Friday, November 14, 2014


"Are you missing Santiago at all?", my friend asked.

Since moving to Chile in 2011, I had previously only left for the summer because hot weather and I are not friends and I have no air conditioner in Chile.

When I moved there, I went with the idea of permanency, but this year, I've been out of Chile more than not. I even bought a small condo in the US during one of my visits. So now I have a place to go when I'm not in Chile. It has air conditioning and central heating. Though it's a one-bedroom, it's almost double the size of my two-bedroom Santiago apartment. I have my own parking space and I can easily run to Walmart, Walgreen's, or Whole Foods at almost any time of the day or night.

Do I miss Chile at all? Yes. I prefer walking across the street and shopping at the woefully understocked Lider where I have to time my visits so that I'm not there immediately before work, during lunchtime, or after work unless I want to stand in a long line.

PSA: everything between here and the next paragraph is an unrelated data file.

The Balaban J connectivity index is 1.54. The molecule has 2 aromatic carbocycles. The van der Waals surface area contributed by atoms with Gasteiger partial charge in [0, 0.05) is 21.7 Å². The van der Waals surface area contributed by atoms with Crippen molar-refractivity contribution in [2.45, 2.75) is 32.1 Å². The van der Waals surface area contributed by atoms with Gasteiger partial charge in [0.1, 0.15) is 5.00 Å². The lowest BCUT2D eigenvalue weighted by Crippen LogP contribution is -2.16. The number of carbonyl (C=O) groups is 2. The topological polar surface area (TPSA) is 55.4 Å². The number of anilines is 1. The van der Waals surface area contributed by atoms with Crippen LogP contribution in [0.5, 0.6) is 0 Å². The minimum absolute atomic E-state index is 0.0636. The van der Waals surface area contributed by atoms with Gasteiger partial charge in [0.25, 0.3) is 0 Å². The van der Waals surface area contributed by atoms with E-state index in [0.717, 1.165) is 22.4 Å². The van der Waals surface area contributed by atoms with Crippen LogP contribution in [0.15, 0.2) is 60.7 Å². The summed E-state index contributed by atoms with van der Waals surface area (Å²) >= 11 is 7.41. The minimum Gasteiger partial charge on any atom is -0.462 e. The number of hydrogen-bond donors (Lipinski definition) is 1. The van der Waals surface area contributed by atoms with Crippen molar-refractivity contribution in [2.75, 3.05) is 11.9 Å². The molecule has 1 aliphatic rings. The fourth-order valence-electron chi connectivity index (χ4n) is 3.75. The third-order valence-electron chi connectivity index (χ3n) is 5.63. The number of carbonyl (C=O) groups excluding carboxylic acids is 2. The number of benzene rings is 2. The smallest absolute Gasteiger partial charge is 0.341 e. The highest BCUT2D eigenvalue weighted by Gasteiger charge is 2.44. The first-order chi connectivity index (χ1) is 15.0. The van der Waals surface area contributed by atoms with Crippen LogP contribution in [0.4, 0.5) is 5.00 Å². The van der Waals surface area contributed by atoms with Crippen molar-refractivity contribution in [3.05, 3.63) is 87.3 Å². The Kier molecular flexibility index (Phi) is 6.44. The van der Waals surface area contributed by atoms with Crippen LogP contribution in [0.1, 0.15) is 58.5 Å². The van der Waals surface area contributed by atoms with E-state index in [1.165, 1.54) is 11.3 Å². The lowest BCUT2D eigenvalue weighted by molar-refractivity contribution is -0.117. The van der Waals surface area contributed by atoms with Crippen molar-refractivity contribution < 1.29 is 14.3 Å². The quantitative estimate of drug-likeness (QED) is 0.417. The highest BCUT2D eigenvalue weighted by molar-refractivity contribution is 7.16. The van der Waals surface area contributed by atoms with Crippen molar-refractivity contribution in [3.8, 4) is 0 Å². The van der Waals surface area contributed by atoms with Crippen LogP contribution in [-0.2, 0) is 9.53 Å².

I miss tasty food that is not (yet) completely GMO-tainted, eating things that are in season like we used to do when I was a kid. I miss good olive oil and delicious, inexpensive wine. I even miss marraqueta.

I miss my view of the Andes Mountains though the snow is probably melted by now.

The Metro in Santiago is overcrowded and malfunctioned on a grand scale recently, but it generally works fairly well. And then there are the micros, buses, and also swarms of taxis, not exorbitantly priced. I dislike driving and I miss mass transit, awful as it can be, because apparently I'm a city chick.

I miss my friends and wonder if it's really possible to maintain intimate relationships long distance.

There are many things I don't miss too, but that's for another post. With one foot in Chile and the other in the US, I should feel balanced and grounded. Oddly, I feel just the opposite, as if I'm shifting from one foot to the other, not sure I belong in either place.


  1. I hear you about belonging everywhere and nowhere, and also re: friendships maintained. A/C is comfortable, as is being able to walk to the supermarket. That's the problem with having been somewhere that's not where you're from. Squeezing all those elements into a single place to live seems impossible. But do let me know if you'll be appearing on these shores any time soon (or are you here?) Would love to see you!

    1. Thanks for your comments, Eileen. I am away until next year. Let's catch up then.